January 1, 2010.
Increased carbon dioxide levels in the atmosphere and its influence on climate change is a growing concern in the scientific, political, and social communities. Methods of mitigation are being tested to explore carbon capture and storage through the biosynthesis of stable carbon-containing compounds using different strains of calcifying cyanobacteria. By utilizing marine genera, the cyanobacteria could potentially be grown in brine waste waters, conserving valuable fresh water resources. In this experiment, two strains of Synechococcus were cultured in flasks with varying levels of CO2: air, 5% CO2, and 15% CO2. Growth of each culture was monitored by measuring optical density and pH level, as calcification requires an alkaline environment. Morphological characteristics of each culture were analyzed through light microscopy and scanning electron microscopy to compare differences in cell surface and association. Preliminary results have shown inconsistent morphology and growth. Cultures started from previous experiments lacked duplication of observed filamentous morphology, but exhibited better growth in high CO2 levels. The incubation of cultures in media with varying levels of calcium chloride will be used to analyze and compare the sequestration of carbon through calcium carbonate production. Analysis of the chemical composition of precipitates in the media and the S-layer of cells will verify the presence of calcium carbonate. Methods include the use of SEM-EDX (energy-dispersive X-ray spectroscopy) and polarized light microscopy. If experimental outcomes verify efficient production of calcium carbonate from sources of high CO2, these cyanobacteria may be viable systems for capturing carbon.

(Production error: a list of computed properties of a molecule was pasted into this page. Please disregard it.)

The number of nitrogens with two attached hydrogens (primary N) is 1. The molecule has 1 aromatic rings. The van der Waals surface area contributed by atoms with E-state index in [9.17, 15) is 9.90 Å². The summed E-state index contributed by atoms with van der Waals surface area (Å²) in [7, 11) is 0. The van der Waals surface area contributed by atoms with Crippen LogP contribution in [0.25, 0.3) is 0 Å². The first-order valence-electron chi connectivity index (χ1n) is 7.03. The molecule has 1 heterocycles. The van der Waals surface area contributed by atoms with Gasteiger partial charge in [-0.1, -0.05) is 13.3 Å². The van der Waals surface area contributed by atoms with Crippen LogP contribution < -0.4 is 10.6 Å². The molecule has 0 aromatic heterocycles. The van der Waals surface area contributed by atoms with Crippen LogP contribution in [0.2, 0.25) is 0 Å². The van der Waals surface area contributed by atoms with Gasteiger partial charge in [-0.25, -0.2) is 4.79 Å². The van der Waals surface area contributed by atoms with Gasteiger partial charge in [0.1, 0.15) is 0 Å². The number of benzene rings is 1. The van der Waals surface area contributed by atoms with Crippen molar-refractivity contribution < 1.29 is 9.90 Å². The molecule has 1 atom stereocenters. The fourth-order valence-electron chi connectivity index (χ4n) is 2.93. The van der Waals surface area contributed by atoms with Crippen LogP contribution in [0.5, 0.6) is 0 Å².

Lawrence Berkeley National Laboratory (LBNL)